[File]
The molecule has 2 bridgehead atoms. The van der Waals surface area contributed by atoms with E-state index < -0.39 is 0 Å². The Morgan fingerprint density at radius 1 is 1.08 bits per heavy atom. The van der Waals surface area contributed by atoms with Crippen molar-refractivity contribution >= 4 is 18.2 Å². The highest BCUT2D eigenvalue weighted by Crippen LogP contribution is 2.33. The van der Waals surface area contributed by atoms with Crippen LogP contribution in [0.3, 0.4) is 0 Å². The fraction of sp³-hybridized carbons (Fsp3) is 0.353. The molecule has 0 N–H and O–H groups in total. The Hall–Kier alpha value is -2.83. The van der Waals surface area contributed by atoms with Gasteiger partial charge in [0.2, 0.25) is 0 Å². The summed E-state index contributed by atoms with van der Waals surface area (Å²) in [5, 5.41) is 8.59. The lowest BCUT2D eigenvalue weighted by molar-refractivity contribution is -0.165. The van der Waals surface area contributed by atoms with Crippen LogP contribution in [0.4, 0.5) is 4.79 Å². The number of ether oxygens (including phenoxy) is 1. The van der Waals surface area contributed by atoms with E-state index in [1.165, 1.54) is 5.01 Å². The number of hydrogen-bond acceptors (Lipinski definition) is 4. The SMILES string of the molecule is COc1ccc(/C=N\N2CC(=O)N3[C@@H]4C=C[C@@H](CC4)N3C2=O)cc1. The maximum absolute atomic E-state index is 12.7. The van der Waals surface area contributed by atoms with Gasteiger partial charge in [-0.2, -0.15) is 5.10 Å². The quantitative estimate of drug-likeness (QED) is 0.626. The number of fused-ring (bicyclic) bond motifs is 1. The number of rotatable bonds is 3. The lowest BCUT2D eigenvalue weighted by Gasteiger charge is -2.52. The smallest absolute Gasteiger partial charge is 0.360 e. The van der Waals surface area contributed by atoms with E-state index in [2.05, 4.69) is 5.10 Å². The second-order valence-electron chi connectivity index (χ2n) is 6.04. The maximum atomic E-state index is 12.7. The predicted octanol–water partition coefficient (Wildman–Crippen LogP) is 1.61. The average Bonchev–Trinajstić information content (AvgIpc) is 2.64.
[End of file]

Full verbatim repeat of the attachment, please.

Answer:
The molecule has 2 bridgehead atoms. The van der Waals surface area contributed by atoms with E-state index < -0.39 is 0 Å². The Morgan fingerprint density at radius 1 is 1.08 bits per heavy atom. The van der Waals surface area contributed by atoms with Crippen molar-refractivity contribution >= 4 is 18.2 Å². The highest BCUT2D eigenvalue weighted by Crippen LogP contribution is 2.33. The van der Waals surface area contributed by atoms with Crippen LogP contribution in [0.3, 0.4) is 0 Å². The fraction of sp³-hybridized carbons (Fsp3) is 0.353. The molecule has 0 N–H and O–H groups in total. The Hall–Kier alpha value is -2.83. The van der Waals surface area contributed by atoms with Gasteiger partial charge in [0.2, 0.25) is 0 Å². The summed E-state index contributed by atoms with van der Waals surface area (Å²) in [5, 5.41) is 8.59. The lowest BCUT2D eigenvalue weighted by molar-refractivity contribution is -0.165. The van der Waals surface area contributed by atoms with Crippen LogP contribution in [0.4, 0.5) is 4.79 Å². The number of ether oxygens (including phenoxy) is 1. The van der Waals surface area contributed by atoms with E-state index in [1.165, 1.54) is 5.01 Å². The number of hydrogen-bond acceptors (Lipinski definition) is 4. The SMILES string of the molecule is COc1ccc(/C=N\N2CC(=O)N3[C@@H]4C=C[C@@H](CC4)N3C2=O)cc1. The maximum absolute atomic E-state index is 12.7. The van der Waals surface area contributed by atoms with Gasteiger partial charge in [-0.2, -0.15) is 5.10 Å². The quantitative estimate of drug-likeness (QED) is 0.626. The number of fused-ring (bicyclic) bond motifs is 1. The number of rotatable bonds is 3. The lowest BCUT2D eigenvalue weighted by Gasteiger charge is -2.52. The smallest absolute Gasteiger partial charge is 0.360 e. The van der Waals surface area contributed by atoms with E-state index in [2.05, 4.69) is 5.10 Å². The second-order valence-electron chi connectivity index (χ2n) is 6.04. The maximum atomic E-state index is 12.7. The predicted octanol–water partition coefficient (Wildman–Crippen LogP) is 1.61. The average Bonchev–Trinajstić information content (AvgIpc) is 2.64.